• Current Mood
    thoughtful thoughtful

help me write a better ending to this story!

Tom Daly is a nice young man who moved to Portland, immediately understood the bike culture and decided he wanted to become a part of it. So he got a job at Joe-Bike, where I had the pleasure of meeting him last year. This year, he's striking out on his own with a tiny, TINY repair shop he jokingly calls "WTF Bikes".

Sad news is that, three days before his grand opening party, he's been ripped off and cleaned out. Bikes, tools, everything. Stolen items include a customer's $500.00 bike that he has to come up with replacement money for.

As a fellow bike mechanic this one stabs me in the heart. When you steal bikes you are basically hanging out with the scum of the earth right there. Take a mechanic's tools, and you are the organic junk that the bottom feeders leave behind when they're done. Bike mechanics don't do this to get rich (ask me, I know). We do it because we love bicycles and know that someday they will help save the world.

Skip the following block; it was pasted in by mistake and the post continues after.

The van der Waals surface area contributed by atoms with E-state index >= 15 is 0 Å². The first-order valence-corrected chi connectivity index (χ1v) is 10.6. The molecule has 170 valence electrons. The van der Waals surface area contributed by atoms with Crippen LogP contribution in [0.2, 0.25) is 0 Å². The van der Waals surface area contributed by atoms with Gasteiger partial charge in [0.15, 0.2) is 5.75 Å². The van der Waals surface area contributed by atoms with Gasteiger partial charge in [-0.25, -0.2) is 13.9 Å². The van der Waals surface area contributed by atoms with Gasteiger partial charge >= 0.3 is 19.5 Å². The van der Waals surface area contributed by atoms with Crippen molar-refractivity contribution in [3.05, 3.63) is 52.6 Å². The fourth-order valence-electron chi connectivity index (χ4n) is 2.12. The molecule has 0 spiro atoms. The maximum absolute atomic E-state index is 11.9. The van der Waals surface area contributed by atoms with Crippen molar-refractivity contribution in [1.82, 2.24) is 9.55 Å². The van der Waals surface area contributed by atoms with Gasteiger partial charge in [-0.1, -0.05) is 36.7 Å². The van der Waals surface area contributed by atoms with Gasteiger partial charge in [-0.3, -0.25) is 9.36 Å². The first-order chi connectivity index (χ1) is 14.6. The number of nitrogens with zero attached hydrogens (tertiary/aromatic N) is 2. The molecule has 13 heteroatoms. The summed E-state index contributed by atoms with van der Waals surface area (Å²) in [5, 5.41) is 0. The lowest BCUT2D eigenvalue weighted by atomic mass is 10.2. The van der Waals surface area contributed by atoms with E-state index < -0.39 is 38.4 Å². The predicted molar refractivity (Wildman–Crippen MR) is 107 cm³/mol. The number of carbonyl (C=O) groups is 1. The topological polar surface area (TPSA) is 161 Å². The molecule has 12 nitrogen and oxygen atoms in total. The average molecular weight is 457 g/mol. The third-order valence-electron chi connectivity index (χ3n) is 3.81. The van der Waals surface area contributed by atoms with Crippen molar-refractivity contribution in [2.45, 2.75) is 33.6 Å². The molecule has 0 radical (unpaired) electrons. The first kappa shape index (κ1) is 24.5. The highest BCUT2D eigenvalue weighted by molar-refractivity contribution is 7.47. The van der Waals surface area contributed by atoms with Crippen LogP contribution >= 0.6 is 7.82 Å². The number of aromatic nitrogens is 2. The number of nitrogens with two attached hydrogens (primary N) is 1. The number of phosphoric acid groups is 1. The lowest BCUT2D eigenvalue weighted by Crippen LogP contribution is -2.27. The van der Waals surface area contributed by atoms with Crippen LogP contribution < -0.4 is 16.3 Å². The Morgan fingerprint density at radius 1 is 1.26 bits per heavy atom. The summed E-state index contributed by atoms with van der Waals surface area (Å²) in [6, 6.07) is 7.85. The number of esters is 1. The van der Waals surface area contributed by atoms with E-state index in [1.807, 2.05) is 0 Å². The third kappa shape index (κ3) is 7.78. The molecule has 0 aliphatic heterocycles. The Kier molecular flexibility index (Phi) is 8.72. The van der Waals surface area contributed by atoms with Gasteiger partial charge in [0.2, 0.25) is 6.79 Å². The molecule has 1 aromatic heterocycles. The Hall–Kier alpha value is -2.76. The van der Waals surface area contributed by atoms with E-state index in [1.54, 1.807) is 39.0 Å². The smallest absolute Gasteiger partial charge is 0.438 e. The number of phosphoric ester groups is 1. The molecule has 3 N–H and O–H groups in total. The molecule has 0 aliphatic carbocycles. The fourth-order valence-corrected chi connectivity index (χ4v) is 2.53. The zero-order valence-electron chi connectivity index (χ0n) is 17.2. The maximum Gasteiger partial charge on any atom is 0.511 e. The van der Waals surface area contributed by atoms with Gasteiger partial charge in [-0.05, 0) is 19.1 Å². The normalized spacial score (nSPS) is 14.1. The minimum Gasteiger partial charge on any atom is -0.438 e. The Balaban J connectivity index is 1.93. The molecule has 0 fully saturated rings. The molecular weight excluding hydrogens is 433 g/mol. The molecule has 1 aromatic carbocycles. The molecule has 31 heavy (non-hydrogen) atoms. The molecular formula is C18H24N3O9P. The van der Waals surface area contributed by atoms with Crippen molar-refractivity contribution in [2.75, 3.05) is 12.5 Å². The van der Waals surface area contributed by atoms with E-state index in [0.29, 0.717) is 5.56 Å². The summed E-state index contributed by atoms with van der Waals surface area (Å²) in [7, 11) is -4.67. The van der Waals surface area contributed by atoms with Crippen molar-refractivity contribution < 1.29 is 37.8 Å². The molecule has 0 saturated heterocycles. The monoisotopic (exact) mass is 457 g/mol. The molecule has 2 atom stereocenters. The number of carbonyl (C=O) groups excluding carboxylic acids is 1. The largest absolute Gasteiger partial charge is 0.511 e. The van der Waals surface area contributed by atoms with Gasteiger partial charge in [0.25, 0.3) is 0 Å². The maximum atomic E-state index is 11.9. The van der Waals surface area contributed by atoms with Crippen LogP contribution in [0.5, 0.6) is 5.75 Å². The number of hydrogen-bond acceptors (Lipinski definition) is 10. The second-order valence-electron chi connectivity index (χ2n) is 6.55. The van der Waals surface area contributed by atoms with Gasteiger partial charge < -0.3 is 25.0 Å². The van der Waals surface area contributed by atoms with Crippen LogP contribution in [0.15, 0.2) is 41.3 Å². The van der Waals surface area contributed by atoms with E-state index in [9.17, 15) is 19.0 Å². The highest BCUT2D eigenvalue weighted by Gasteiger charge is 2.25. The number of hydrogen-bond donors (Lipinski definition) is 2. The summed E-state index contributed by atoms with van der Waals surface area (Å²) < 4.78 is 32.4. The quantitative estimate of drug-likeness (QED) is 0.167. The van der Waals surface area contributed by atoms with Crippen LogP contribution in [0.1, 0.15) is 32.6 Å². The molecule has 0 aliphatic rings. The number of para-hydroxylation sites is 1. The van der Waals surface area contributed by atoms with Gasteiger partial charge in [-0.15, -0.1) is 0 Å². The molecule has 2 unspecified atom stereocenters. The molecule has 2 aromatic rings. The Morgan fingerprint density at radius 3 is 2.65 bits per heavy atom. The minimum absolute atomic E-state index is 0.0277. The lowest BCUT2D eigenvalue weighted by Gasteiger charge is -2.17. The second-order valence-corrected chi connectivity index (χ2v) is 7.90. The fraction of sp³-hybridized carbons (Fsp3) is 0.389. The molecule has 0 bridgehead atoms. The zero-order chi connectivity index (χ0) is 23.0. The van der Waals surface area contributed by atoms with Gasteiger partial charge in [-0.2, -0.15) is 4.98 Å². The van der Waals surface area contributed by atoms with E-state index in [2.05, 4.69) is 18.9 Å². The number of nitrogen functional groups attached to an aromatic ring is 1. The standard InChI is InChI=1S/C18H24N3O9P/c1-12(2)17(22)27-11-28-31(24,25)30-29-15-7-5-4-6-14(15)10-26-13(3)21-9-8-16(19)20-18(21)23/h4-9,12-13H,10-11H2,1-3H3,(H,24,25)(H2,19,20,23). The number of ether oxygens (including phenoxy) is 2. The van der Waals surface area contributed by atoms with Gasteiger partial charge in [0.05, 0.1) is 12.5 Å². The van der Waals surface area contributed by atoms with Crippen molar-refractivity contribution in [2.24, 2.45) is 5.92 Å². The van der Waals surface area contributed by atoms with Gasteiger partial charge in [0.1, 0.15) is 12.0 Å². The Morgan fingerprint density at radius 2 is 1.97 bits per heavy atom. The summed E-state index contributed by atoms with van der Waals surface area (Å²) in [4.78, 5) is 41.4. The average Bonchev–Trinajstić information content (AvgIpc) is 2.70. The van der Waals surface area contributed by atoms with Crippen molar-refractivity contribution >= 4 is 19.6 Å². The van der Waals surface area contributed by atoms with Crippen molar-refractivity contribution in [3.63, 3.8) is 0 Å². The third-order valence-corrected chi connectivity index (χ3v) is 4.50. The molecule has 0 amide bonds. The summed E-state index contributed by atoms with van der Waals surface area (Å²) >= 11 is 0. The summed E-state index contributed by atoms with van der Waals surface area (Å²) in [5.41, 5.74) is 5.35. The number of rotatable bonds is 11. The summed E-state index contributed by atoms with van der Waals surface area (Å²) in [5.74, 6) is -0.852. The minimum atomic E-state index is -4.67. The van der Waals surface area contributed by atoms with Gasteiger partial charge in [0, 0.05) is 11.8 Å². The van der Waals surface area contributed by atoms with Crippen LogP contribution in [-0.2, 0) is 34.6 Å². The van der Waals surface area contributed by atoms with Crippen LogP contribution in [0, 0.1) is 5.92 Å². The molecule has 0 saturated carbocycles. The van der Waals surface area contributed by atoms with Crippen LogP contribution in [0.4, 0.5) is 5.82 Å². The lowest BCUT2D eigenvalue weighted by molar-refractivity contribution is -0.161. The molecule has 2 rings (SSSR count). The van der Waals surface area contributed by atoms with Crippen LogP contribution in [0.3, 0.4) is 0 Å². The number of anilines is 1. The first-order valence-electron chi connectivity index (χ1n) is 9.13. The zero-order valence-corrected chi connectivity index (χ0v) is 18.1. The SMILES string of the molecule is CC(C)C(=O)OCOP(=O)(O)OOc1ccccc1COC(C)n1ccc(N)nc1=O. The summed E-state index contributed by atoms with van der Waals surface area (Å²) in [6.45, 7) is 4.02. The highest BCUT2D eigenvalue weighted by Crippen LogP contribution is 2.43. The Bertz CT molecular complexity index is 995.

So here's the article about the burglary. If you go to look at this, please no snarky remarks about the vulnerability of the fence, or of the shop space. The guy is just starting out and doing the best he can. Trustifarians aside, we've all been there at some point in our lives, we've all known that kind of vulnerability. So no crticism about the fencing. It's a rental, for crying out loud.